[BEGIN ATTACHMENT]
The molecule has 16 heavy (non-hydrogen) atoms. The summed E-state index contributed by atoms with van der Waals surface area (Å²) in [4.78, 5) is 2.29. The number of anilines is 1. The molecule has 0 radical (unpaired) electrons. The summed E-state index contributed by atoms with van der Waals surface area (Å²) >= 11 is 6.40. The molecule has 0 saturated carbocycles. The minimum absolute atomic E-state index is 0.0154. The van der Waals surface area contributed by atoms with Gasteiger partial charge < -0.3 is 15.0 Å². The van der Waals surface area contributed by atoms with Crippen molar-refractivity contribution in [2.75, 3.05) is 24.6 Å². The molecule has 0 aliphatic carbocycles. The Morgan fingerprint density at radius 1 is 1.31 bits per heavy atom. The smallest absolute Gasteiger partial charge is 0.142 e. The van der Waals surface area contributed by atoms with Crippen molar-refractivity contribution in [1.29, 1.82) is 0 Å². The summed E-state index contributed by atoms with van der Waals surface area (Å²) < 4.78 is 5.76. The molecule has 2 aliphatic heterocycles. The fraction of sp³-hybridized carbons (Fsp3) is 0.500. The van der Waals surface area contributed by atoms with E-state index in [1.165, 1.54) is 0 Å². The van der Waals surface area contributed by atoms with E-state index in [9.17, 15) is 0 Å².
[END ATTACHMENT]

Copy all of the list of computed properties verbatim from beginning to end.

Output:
The molecule has 16 heavy (non-hydrogen) atoms. The summed E-state index contributed by atoms with van der Waals surface area (Å²) in [4.78, 5) is 2.29. The number of anilines is 1. The molecule has 0 radical (unpaired) electrons. The summed E-state index contributed by atoms with van der Waals surface area (Å²) >= 11 is 6.40. The molecule has 0 saturated carbocycles. The minimum absolute atomic E-state index is 0.0154. The van der Waals surface area contributed by atoms with Gasteiger partial charge < -0.3 is 15.0 Å². The van der Waals surface area contributed by atoms with Crippen molar-refractivity contribution in [2.75, 3.05) is 24.6 Å². The molecule has 0 aliphatic carbocycles. The Morgan fingerprint density at radius 1 is 1.31 bits per heavy atom. The smallest absolute Gasteiger partial charge is 0.142 e. The van der Waals surface area contributed by atoms with Crippen molar-refractivity contribution in [1.29, 1.82) is 0 Å². The summed E-state index contributed by atoms with van der Waals surface area (Å²) < 4.78 is 5.76. The molecule has 2 aliphatic heterocycles. The fraction of sp³-hybridized carbons (Fsp3) is 0.500. The van der Waals surface area contributed by atoms with E-state index in [1.165, 1.54) is 0 Å². The van der Waals surface area contributed by atoms with E-state index in [9.17, 15) is 0 Å².